Google CEO Sundar Pichai has warned that artificial intelligence (AI) could have a far-reaching impact on society and that its acceleration might distort everyday life without proper guiding measures. In an interview, Pichai suggested that AI will impact “every product of every company” and that laws governing AI advancement are “not for a company to decide” alone. He also explained that it would be imprudent to try and play catch-up with AI technologies already launched. Pichai warned that jobs likely to be disrupted by AI would comprise “knowledge workers,” including writers, architects, accountants, and software engineers who create these sentient technologies.
Pichai also highlighted the potential for disinformation, fake news, and fake images to compound the problems associated with AI adaptation. Although Google is planning public testing of some of its newly-launched AI products, Pichai believes “things will go wrong”. He stated that “user feedback is critical to improving the product and the underlying technology” and that Google’s ultimate goal is to “keep iterating and improving” its AI products and offerings.
Last month, Google launched its Bard AI chatbot as an experimental product to the public, with early access offered to select customers in the US and UK. The tech giant hopes to rival Microsoft-associated ChatGPT, which incorporates OpenAI’s GPT technology. Pichai is enthused about Google’s milestones in the AI space, including 2017 Transformer research and foundational models such as PalM and BERT.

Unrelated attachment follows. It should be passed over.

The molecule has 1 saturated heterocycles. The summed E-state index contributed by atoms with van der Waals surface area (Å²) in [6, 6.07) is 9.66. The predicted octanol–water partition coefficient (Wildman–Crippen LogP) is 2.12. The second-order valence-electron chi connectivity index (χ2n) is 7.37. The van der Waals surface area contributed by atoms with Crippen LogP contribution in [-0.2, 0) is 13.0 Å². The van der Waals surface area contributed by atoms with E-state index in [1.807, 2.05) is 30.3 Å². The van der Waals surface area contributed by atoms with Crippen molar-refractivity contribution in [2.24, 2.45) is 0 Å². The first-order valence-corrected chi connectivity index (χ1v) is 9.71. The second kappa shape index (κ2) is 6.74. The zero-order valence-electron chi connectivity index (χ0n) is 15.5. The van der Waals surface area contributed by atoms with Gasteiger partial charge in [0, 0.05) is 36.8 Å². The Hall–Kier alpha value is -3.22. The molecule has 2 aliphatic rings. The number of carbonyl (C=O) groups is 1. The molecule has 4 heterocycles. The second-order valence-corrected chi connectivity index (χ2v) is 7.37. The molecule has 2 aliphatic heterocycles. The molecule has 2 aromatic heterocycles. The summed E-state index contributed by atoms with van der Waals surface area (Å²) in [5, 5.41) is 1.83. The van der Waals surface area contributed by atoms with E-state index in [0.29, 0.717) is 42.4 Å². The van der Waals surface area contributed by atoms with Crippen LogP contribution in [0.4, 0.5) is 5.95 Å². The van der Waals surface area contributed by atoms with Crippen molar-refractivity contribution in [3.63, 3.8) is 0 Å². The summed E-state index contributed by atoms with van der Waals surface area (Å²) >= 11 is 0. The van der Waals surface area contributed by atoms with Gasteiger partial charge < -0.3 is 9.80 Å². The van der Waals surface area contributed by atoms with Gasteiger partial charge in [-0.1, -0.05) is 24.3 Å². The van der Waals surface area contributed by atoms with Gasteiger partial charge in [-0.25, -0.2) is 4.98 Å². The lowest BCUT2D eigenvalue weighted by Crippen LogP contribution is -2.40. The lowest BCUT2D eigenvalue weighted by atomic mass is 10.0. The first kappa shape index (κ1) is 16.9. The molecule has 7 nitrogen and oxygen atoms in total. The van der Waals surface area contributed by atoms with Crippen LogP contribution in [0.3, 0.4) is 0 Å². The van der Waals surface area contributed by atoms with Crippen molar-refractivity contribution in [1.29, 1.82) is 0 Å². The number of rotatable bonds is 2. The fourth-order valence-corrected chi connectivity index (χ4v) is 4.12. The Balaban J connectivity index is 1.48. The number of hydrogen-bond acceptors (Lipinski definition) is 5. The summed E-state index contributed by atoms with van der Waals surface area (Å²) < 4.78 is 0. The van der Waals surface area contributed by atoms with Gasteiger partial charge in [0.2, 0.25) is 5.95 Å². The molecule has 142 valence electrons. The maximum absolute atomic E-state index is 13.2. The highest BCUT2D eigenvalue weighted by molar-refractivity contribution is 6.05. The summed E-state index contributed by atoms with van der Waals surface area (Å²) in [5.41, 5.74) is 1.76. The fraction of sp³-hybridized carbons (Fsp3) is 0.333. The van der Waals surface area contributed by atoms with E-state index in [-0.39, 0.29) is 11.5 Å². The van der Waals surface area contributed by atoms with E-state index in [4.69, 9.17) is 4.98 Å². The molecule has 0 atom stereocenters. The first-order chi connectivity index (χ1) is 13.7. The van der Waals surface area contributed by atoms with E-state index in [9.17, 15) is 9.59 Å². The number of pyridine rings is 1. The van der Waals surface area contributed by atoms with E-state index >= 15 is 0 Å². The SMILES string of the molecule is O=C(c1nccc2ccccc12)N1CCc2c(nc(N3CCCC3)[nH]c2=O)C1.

Pichai’s comments come amid growing concern about the potential impact of AI on society, particularly with regard to jobs. Pichai’s comments highlight the need for society to adapt to the technology fast enough and to implement measures to mitigate its impact. In a recent report, the World Economic Forum estimated that AI will create 97 million new jobs by 2025 but will also displace 85 million. The report also noted that reskilling and upskilling would be crucial to address the skills gap resulting from automation.